Yellow fever vaccine safety
Cases of viscerotropic disease following yellow fever vaccination were described in the United States and other countries, and current evidence suggests that these cases were a result of vaccine-type virus and not of reversion of the vaccine virus to wild type. Unlike the viscerotropic complications of yellow fever vaccination, reported neurotropic cases from the United States have not been fatal. The neurotropic cases presented as GBS (thought to be immune- mediated), encephalopathy (thought to be due to active invasion of the central nervous system by the virus) or acute demyelinating encephalomyelitis (thought to be caused either by direct invasion of the brain by the virus or by an immune-mediated response to the virus). All cases of viscerotropic disease to date have been reported in primary vaccinees, starting 2–5 days after vaccination. Whether this reflects the persistence of pre-existing immunity at the time of revaccination or lower rates of revaccination in the study populations cannot be determined. The rate of reported viscerotropic disease varies in different settings. In particular, a lower rate has been reported in Brazil than in the United States. GACVS considered that it would be important to examine the possibility that naturally circulating yellow fever virus in endemic regions may account for some of these differences in risk.
The risk of viscerotropic complications of yellow fever vaccine is age-related; individuals aged 65 years and over who are first recipients of the vaccine are at considerably higher risk than younger subjects (although the young are not excluded from the risk). Recent evidence from the United States also suggests a higher risk of neurotropic disease in older vaccinees. There needs to be a better estimate of the risk, and prediction of subjects at risk and of factors predisposing to risk of both types of serious complication of the yellow fever vaccine. In communicating such risks, consideration needs to be given to highlighting potential contributing factors, such as age or sensitivity of surveillance systems, to risk estimates based on currently available data. Particular care should be taken that the vaccine is received only by those travellers truly at risk for yellow fever exposure. Furthermore, care should be taken that routine yellow fever vaccination programmes are not jeopardized by risk–benefit ratios that may be inapplicable to the target populations in endemic countries.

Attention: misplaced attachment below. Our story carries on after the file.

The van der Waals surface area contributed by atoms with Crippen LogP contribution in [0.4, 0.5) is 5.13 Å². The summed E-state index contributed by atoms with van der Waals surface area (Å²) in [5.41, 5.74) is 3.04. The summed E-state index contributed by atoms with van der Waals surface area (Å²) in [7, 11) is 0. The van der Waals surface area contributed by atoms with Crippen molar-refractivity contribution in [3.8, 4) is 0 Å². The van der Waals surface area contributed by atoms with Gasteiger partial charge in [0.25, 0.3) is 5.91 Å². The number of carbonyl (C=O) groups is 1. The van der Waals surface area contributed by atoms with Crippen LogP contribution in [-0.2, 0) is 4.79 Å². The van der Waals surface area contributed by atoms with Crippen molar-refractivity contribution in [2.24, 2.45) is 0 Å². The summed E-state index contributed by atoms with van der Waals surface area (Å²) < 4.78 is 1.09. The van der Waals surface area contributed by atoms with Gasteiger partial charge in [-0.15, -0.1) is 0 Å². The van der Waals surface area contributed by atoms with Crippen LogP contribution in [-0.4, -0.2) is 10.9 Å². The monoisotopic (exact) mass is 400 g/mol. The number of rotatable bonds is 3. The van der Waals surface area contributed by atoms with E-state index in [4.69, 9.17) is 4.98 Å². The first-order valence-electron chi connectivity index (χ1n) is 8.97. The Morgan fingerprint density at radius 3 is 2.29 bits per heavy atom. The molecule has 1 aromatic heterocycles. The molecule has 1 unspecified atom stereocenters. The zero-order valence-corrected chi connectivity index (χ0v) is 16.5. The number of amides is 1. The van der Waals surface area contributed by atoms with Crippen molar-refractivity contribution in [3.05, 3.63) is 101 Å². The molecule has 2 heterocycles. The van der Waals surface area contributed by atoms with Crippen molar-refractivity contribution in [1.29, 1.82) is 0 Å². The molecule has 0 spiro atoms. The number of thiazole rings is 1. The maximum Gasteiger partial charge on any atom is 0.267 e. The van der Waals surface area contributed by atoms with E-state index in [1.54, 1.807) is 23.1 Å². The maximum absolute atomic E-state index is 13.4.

A critical and unresolved issue is the safety and efficacy of yellow fever vaccine in human subjects infected with immunodeficiency virus (HIV). It remains to be determined whether HIV-positive status materially affects seroconversion, the risk of invasion of the nervous system and of encephalopathy, the stage of HIV disease at which yellow fever vaccination should be contraindicated, and whether there are differences in the incidence of minor and major adverse effects in HIV-positive subjects.